It's unfortunate there isn't a tool similar to composer/packagist that can be used to easily find and install open source third-party add-ons as easily as Laravel allows. Composer could probably be used to manage dependencies, but it's not something built in, and the number of packages for EE on packages is probably fairly low.


EE allows extension through many methods, one of which being modules. Through modules a developer can hook into underlying EE codebase, and write new functionality. Modules can leverage CodeIgniter which EE is built on top of. This means the code gets access to models, class loaders, migrations, among other useful features.

While writing modules for EE, I do feel like I am working to mostly adhere to the constraints of EE rather than building exactly what I desire. When coding in Laravel there is a lot of different ways to approach coding something, and code can be written as framework agnostic and not conform to any particularly Laravel-way of doing things. In EE, modules have specific functionality they can perform, and must be structured a particular way, with only a certain number of hooks into the underlying EE code which doesn't give complete control to the developer. I'm not sure if this is mostly due to CodeIgniter or EE, but it does feel limiting.


While the documentation covers most of the functionality, it lacks more extensive examples, and mostly just displays single cases of how functions work. There also isn't a great deal of information from third-party sources about how to do many things well in EE, and what I could find wasn't always correct for my version of EE. I found the admin UI a little unintuitive as well, and it didn't seem as powerful as WordPress.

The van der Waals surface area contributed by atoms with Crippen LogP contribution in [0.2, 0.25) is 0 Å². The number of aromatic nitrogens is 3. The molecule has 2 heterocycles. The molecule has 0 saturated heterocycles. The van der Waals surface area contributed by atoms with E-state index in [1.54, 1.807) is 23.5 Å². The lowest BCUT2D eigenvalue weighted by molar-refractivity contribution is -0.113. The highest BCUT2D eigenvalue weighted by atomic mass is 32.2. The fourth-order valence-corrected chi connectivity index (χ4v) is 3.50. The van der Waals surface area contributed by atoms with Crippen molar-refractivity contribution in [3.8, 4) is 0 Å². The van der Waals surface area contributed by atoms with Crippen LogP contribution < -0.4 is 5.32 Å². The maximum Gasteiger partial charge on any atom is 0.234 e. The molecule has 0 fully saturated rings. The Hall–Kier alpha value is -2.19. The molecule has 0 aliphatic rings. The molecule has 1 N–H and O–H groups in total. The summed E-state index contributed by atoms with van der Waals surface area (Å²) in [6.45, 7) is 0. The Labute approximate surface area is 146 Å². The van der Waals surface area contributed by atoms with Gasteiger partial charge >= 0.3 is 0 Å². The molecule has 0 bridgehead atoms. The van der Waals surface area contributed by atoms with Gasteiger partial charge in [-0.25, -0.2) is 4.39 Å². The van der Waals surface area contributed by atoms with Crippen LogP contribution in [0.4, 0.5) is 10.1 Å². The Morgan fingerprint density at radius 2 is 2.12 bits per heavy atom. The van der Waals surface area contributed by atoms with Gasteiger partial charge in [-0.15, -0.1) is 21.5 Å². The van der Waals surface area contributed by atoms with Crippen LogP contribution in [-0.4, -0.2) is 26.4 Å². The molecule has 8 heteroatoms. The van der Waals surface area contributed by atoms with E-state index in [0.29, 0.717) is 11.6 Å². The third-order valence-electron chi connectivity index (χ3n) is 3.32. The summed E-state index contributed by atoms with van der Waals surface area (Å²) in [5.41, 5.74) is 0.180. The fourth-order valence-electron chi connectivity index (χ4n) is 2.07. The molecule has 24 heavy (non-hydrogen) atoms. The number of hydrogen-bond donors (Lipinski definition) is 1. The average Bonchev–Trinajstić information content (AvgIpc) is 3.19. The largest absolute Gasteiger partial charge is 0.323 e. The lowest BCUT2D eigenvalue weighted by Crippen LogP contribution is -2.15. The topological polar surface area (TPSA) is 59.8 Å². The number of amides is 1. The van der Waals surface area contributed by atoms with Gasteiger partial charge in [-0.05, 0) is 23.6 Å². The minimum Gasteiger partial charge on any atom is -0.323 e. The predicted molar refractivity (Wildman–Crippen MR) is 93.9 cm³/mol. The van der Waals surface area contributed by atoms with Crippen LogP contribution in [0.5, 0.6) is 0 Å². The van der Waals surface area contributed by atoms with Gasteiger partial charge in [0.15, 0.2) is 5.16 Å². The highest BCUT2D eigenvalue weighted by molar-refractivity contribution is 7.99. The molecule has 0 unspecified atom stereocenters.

I found no good way to migrate data from one server to another other than just dumping tables, and setting up configuration values each time. A lot of setup is in the database, which isn't conducive to version control without some sort of migration/seeding mechanism. When updating an existing site there are challenges for migrating updated database values due to the fact the site being updated has data that needs to stay in place, while adding data for the updates. Usually I updated content on installations manually using the admin UI, but this is clunky and slow. Usually I would dump my database and start fresh, but this also slows things down as anything previously inserted is cleared.

Final Thoughts

While EE does have its benefits, I think a better option is WordPress. EE isn't nearly as popular as something like WordPress, so it can be hard to find plugins or code examples to perform necessary functions. WordPress for example has thousands of packaged modules that can be plugged in and used to change and configure it to a high degree, and there are countless tutorials online to do pretty much anything with WordPress. EE may be a step up from flat files, and faster to work with than full-fledged Web frameworks, but the lack of community and available add-ons pulls it back from being recommended over WordPress.

About the Author

Justin Hamm is a senior Web developer at Enola Labs, a custom Web and mobile app development company headquartered in Austin, Texas.